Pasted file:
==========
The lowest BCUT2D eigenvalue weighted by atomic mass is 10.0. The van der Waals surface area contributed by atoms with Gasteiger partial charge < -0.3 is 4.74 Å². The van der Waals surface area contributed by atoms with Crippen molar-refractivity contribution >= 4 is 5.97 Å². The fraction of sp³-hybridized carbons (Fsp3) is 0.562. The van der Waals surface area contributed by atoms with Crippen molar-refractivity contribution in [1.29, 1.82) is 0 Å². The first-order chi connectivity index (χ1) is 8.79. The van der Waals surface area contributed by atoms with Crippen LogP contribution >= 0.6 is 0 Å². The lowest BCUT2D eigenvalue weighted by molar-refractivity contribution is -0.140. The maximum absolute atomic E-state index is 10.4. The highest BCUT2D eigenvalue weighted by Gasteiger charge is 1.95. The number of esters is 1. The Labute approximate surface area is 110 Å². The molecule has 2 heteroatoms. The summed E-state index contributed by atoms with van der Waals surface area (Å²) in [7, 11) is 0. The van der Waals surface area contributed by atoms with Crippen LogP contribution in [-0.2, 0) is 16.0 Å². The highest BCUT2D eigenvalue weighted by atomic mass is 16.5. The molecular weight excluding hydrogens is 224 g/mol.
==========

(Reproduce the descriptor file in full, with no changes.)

The lowest BCUT2D eigenvalue weighted by atomic mass is 10.0. The van der Waals surface area contributed by atoms with Gasteiger partial charge < -0.3 is 4.74 Å². The van der Waals surface area contributed by atoms with Crippen molar-refractivity contribution >= 4 is 5.97 Å². The fraction of sp³-hybridized carbons (Fsp3) is 0.562. The van der Waals surface area contributed by atoms with Crippen molar-refractivity contribution in [1.29, 1.82) is 0 Å². The first-order chi connectivity index (χ1) is 8.79. The van der Waals surface area contributed by atoms with Crippen LogP contribution >= 0.6 is 0 Å². The lowest BCUT2D eigenvalue weighted by molar-refractivity contribution is -0.140. The maximum absolute atomic E-state index is 10.4. The highest BCUT2D eigenvalue weighted by Gasteiger charge is 1.95. The number of esters is 1. The Labute approximate surface area is 110 Å². The molecule has 2 heteroatoms. The summed E-state index contributed by atoms with van der Waals surface area (Å²) in [7, 11) is 0. The van der Waals surface area contributed by atoms with Crippen LogP contribution in [-0.2, 0) is 16.0 Å². The highest BCUT2D eigenvalue weighted by atomic mass is 16.5. The molecular weight excluding hydrogens is 224 g/mol.